The Cornell heavies and the Princeton lightweights will be the favored varsity boats tomorrow when 62 college crews will compete in the annual EARC sprints on Lake Carnegie and the Potomac River.
The Crimson heavyweights, if they reach the finals, must assume the role of a dark horse behind the top three seeded crews of Cornell, Yale, and Princeton. The Harvard lightweights, however, will be Princeton's strongest challengers and are out to avenge a two-foot loss to the Tiger crew last Saturday in the Goldthwait Cup.
In the JV races, the Crimson heavies are seeded third on the basis of their second place finish over previously undefeated Penn last week. Navy, who won this race, is seeded second with the Big Red junior varsity in the number one ranking. The JV's, who have improved steadily throughout the season, have a good chance of beating Navy, but obtaining a victory over Cornell would be quite a task.
Lightweight coach Joe Brown's JV's are so erratic that it is very difficult to predict where they will finish. If they are "right," they could achieve the best time of any lightweight boat on the river; if they are off, they could finish almost anywhere.
While on paper the varsity heavies must be ranked behind Princeton, the prevailing opinion at Newell on the eve of the race is that the Crimson will avenge its earlier defeat at the hands of the Tigers. The varsity most certainly has improved since its race with the Tigers; the cogent fact will be, how much has Princeton improved?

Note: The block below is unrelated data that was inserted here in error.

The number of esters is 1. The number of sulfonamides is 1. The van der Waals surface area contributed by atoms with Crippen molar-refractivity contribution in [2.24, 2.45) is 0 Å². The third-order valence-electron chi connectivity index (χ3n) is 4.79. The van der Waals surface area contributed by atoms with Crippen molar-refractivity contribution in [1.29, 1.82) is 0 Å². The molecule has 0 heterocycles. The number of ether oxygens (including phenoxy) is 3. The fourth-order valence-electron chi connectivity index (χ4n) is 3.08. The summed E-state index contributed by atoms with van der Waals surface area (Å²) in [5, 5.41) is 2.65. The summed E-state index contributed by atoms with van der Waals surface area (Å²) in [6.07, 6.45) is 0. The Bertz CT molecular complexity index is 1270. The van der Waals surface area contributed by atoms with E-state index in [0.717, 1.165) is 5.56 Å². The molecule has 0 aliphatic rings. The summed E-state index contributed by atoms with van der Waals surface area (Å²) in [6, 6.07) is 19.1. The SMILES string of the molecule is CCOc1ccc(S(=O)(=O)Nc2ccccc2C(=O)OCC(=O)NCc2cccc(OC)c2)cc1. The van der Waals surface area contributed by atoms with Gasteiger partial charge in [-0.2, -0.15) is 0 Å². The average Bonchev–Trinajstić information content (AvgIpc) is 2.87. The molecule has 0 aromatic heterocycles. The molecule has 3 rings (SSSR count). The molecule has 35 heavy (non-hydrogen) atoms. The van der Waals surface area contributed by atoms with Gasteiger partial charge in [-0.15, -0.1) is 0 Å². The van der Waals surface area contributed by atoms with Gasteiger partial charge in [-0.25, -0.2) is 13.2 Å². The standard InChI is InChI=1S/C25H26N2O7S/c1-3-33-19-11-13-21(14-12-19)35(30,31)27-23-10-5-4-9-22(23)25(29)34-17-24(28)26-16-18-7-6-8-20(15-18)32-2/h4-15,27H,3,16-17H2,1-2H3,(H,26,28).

Yale and Cornell will furnish a good deal more formidable opposition in this race and a varsity decision over one of these crews (Yale being the best possibility) would be more than a major triumph. These are two very fine crews, but both of their coaches have expressed the opinion that Princeton and Harvard will be aided by the shorter distance of the race (2000 meters).
The heavyweight sprints will be run off by a series of four three-boat semifinals, the winners of which will meet in the finals. The Crimson crews fared reasonably well in the drawing last Tuesday as the varsity will face Navy and M.I.T., while the JV's are scheduled to meet Syracuse and Dartmouth in the opening rounds.
There is no apparent reason why the varsity should lose to the Middies, but if it allows itself to slip, the first boat will not even gets its chance for fame and fortune in the finals. The JV's have already been beaten by Syracuse but both Love and the seeding board rank them as favorites in this race.
A trip to England is the prize for the winner of the lightweight race, since the winner of the Sprints is almost always chosen to represent the United States in the Henley regatta. Princeton is rated the favorite in this race, but it has attained this position only by its fractional win over the Crimson. The two boats are very even and should provide one of the most exciting races of the day.
The freshman crews will also participate in the sprints, with both of the varsity Yardling eights expected to figure prominently in the final results. The Crimson heavies lost their first race of the season to Navy last Saturday and are now rated below Yale, Cornell, and the Middies. Coach Bill Leavitt's eight should be able to regain its early season form, however, and give Yale's strong crew a fight in this race.